Cross-cultural marriages on TV sitcoms often highlight the differences between cultures, but always come at it from a foundation of love that people have for one another.
26 Oct 2016 - 10:06 AM  UPDATED 26 Oct 2016 - 12:06 PM

A great source of comedy in TV sitcoms over the years has come from the differences between both the characters in the shows and the differences between those characters and the viewing audience. These differences are often heightened in sitcoms that put a cross-cultural relationship front and center, using the relationship for the foundation of the very show. 

These five are among the most charming cross-cultural marriages we've seen in TV sitcoms.

My Big Fat Greek Life (2003)

In 2002, cinema audiences were overcome with Greek-fever following the unexpected success of My Big Fat Greek Wedding. Audiences howled with laughter at the cultural differences between a WASP-y man marrying into a family of first and second generation Greek immigrants. Can you even imagine such a thing?

An inevitable TV spin-off brought most of the movie cast to the small screen, with the very notable absence of John "Chris In The Morning" Corbett. The big-screen enthusiasm quickly dissipated with the show cancelled after just seven episodes went to air. Whether the show was cancelled because the novelty wore off quickly, whether audiences rejected the reformatted version of the film, or simply didn't care for John Corbett replacement Steven Eckholdt, we will never know.

It's a shame as, while Italian American families are often depicted on screen, there are precious few depictions of Greek Americans on US TV.

Dharma and Greg (1997-2002)

This 90's sitcom was less about a marriage of two international cultures as much as two sociological cultures as free-spirited yoga instructor Dharma married conservative lawyer Greg. Hilarity ensued. While both came to the marriage with vastly different perspectives on the larger world and how they were to engage within it, the heart of the show came from the two series leads finding a common ground and respectful understanding of one another's attitude. 

Cross cultural weddings
SBS are looking for couples who come from different cultural backgrounds who are getting married before the end of March 2017 for a new series.

Happy Endings (2011-2013)

One of TV's most charming marriages was Happy Endings couple Brad and Jane. Very little was made of the fact that they were in an interracial relationship, but the show did delight in the cultural differences between the two. And I'm not referring to Brad's enthusiasm for his ventriloquist dummy. Rather, the show regularly made light of Jane's Serbian descent, which she routinely drew upon for strength.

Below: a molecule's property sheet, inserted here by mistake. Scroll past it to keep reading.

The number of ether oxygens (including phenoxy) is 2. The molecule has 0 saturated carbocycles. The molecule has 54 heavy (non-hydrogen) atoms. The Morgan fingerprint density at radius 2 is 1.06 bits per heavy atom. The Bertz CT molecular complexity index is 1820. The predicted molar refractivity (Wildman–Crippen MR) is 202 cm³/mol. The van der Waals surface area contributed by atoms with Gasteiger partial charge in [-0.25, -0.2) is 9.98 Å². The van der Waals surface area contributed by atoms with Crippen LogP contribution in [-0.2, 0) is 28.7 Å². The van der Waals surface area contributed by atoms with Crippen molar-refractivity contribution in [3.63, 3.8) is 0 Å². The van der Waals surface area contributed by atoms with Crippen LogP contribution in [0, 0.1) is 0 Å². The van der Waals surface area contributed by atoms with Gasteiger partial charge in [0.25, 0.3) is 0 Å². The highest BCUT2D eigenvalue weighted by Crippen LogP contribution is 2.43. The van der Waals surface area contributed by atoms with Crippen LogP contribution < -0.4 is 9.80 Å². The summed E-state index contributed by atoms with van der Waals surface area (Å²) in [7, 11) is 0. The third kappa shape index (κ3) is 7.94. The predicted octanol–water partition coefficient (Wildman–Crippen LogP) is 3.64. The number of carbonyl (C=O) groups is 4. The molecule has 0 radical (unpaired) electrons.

Bewitched (1964-1972)

TV marriages don't get much more culturally diverse than here where a human man married a witch. Though, Lilly and Herman Munster may come a close second.

Savvy viewers realised in the 60s and in the decades of syndicated re-runs that followed, that the marriage between human Darren Stevens and witch Samantha Stevens served as a metaphor for interracial relationships. A strong argument can be made that the metaphor in the show was quite specific in representing an interfaith Jewish marriage. 

Historian Jonathan S. Z. Pollack writes " many ways, the show more accurately symbolizes marriages between Jews and non-Jews, especially considering the era when it was produced. In addition to a Hollywood convention that treated anti-semitism as a cover for racism, the witch characters’ ability to “pass” for mortal more closely mirrors the 'passing' issue among American Jews than it mirrors the experience of crossing the color line."

Mork & Mindy (1978-1982)

While an academic could easily use aliens coming to Earth and posing as a human as a metaphor for immigrants, that would perhaps be reading far too much into classic Robin Williams sitcom Mork & Mindy a little too much. Sometimes a spade is a spade. Here, the show was about nothing but culture differences as the hyperactive alien Mork exhibited all sorts of odd behaviour that would otherwise be accepted from his home planet Ork. He found a home on Earth with the dowdy, all-American girl Mindy (Pam Dawber).

It may have been love, it may have been biological desire, or, most likely, it may have been sitcom plotting contrivance, but eventually Mork married Mindy with the two later becoming parents. Mork and Mindy was proof that two people with very little cultural middle-ground can find a life together. 

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SBS are looking for couples who come from different cultural backgrounds who are getting married before the end of March 2017 for a new documentary series. If you are interested in hearing more about the show and getting involved, please register at

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